The 10M resistor prevents a runaway of the opamp output voltage towards the positive or negative supply voltage as a result of integrating the input offset voltage. To prevent clipping use a low input offset voltage opamp like the TL051.

The integrator capacitor is calculated by: [F]

It's unlikely to find a capacitor with exactly this value. A solution therefore is to make the integrator resistance adjustable, so that it meets the condition: Ri·Ci = Ac·N. The flux density can now been read with a sensitivity of 1 T/V on the Y-axis of the oscilloscope.

Caution! The secondairy winding has an inverted polarity relative to the primary winding. This is done because the integrator also inverts. The two diodes protect the input of the opamp against excessive voltages. A diode like the 1N4148 who has a low capacitance, low leakage and is fast would not disturb the measurement. Use never slow types like the 1N400x.

## Measuring arrangement with a digital oscilloscope

When a digital oscilloscope is used the coil voltage could be digitally integrated. Of course the scope must therefore have the math options including integrating signals or the scope must be capable to transfer acquisition files to a computer for further processing. In this case the measurement circuit in figure 1 can be used.

The integrating of the secondary voltage yields a turn dependent flux in V·s.
This is converted to the flux density as: [T]

In the X-Y mode the field strength H is plotted on the X-as, and the flux density B on the Y-as. Adjust the scope settings so that the hysteresis loop appears on the center of the axis.

De hysteresis losses are simple to determinate by multiplying the measured voltage and current and than measure the total energy over on full period over the resulted power curve. The measured voltage over the shunt resistor R must first being converted to current.

### Processing measured data

If the measurements are further processed on a computer, the voltage and current acquisition data must first being uploaded. In this example the program Mathcad is used for processing the measured data: Fig. 5a: Processing measure data with Mathcad: Define core parameters and the number of windings. Read the voltage and current data from the files. On the right the graph with the measured voltage and current as a function of time.
• First the properties of the core are defined: cross sectional area of the core Ac, magnetic length lc, and the number of turns N.
• Then the voltage and current data are read. These are .txt files that contain as well the time as the amplitude information.
• From the files are the time and amplitude distilled and defined.
• Now these voltage and current lists are plotted and show the same shapes, as they were visible on the scope. Fig. 5b: Processing measured data with Mathcad: Define the beginning and end time period, interpolate voltage and current, calculate the field strength and flux density. On the right the calculated field strength and induction are plotted in a graph.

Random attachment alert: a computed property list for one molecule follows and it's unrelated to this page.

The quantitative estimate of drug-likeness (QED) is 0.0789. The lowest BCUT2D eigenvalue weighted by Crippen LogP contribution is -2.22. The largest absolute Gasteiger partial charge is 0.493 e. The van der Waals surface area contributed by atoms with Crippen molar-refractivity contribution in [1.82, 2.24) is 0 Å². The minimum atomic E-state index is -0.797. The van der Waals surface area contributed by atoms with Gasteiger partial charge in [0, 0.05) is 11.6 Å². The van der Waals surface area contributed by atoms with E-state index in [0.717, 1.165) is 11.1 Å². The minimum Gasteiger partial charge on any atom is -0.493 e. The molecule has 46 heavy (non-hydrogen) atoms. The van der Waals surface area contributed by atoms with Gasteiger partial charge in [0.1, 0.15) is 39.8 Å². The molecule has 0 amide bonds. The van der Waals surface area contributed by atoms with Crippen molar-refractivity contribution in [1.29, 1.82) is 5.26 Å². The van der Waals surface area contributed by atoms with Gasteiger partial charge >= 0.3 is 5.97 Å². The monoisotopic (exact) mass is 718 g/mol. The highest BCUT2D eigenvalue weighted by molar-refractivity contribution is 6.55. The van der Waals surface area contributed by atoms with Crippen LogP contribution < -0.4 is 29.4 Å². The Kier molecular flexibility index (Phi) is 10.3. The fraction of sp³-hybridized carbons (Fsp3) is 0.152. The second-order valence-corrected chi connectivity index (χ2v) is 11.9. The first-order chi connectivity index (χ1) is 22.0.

• The data must be interpolated for further processing. The start time Tstart and the period time Tperiod must be specified. These numbers can be adjusted so that the hysteresis loop will show in the center of the graph and covers one full period.
• With these numbers the end time Teind is calculated, and the interpolation interval ΔT is set.
• This results in the voltage over the coil V(t) and current through the coil I(t) as function of time, which can be further processed.
• The field strength H(t) and the flux density B(t) can be calculated.
• The hysteresis loop can be made visible.
• The energy losses E at running through a single hysteresis loop can be determinate.
• As a last calculation the dissipation Ph(t) owing to the hysteresis losses at a frequency f of 100 kHz.

## Drive dependent hysteresis

The hysteresis measurement can be done at different drive amplitudes. By doing this the non-linear increase of the hysteresis loss with increase of the drive amplitude is made visible. Fig. 6: Hysteresis loops from the Ferroxcube 3C85 material at different drive amplitudes.

This measurement is done on three different drive amplitudes on an EDT39-3C85 core.

The hysteresis loss of 1.27 W @ 100 mT & 100 kHz is a normal value for a core of this size.

Especially striking is the vast loss increase at larger drive amplitudes. Even at a flux density of 0.24 T and a frequency of 100 kHz the hysteresis loss is already 8.65 W. This is a way to high power to prevent a thermal overload. The drive amplitude of 0.42 T approaches the saturation induction.

Because the measurements are done at a relative low frequency, extreme heating of the core will not occur. The core characteristics are also temperature dependent.

## Hysteresis measurement with DC offset

The previous measurements are all done with an alternating current and a resulting pure alternating magnetic field in the core. Many magnetic components are subject to a direct current as in filter coils in switch mode power supplies. It requires a different measurement protocol to gain the DC-characteristics. This makes it also possible to measure the initial magnetization curve.